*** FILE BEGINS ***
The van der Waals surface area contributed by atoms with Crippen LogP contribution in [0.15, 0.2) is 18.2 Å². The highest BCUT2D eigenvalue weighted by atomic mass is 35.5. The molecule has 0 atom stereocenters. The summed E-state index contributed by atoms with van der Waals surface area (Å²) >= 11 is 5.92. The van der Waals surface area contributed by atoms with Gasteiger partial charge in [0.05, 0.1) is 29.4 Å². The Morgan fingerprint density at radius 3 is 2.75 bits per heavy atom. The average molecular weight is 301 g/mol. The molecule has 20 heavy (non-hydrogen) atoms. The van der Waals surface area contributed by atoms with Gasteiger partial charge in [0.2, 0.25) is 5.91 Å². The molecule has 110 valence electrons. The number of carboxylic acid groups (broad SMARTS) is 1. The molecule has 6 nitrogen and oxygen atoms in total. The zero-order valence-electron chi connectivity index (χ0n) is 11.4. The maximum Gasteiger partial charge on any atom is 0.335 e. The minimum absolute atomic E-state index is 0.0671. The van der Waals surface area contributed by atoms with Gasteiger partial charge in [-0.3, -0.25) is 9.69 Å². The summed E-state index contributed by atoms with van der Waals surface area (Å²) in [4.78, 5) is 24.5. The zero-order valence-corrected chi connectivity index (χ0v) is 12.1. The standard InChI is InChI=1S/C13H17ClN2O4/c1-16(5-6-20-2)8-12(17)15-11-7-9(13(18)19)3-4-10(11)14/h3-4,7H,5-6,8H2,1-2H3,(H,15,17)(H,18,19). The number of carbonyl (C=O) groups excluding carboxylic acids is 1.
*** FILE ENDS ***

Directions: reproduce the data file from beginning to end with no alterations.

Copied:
The van der Waals surface area contributed by atoms with Crippen LogP contribution in [0.15, 0.2) is 18.2 Å². The highest BCUT2D eigenvalue weighted by atomic mass is 35.5. The molecule has 0 atom stereocenters. The summed E-state index contributed by atoms with van der Waals surface area (Å²) >= 11 is 5.92. The van der Waals surface area contributed by atoms with Gasteiger partial charge in [0.05, 0.1) is 29.4 Å². The Morgan fingerprint density at radius 3 is 2.75 bits per heavy atom. The average molecular weight is 301 g/mol. The molecule has 20 heavy (non-hydrogen) atoms. The van der Waals surface area contributed by atoms with Gasteiger partial charge in [0.2, 0.25) is 5.91 Å². The molecule has 110 valence electrons. The number of carboxylic acid groups (broad SMARTS) is 1. The molecule has 6 nitrogen and oxygen atoms in total. The zero-order valence-electron chi connectivity index (χ0n) is 11.4. The maximum Gasteiger partial charge on any atom is 0.335 e. The minimum absolute atomic E-state index is 0.0671. The van der Waals surface area contributed by atoms with Gasteiger partial charge in [-0.3, -0.25) is 9.69 Å². The summed E-state index contributed by atoms with van der Waals surface area (Å²) in [4.78, 5) is 24.5. The zero-order valence-corrected chi connectivity index (χ0v) is 12.1. The standard InChI is InChI=1S/C13H17ClN2O4/c1-16(5-6-20-2)8-12(17)15-11-7-9(13(18)19)3-4-10(11)14/h3-4,7H,5-6,8H2,1-2H3,(H,15,17)(H,18,19). The number of carbonyl (C=O) groups excluding carboxylic acids is 1.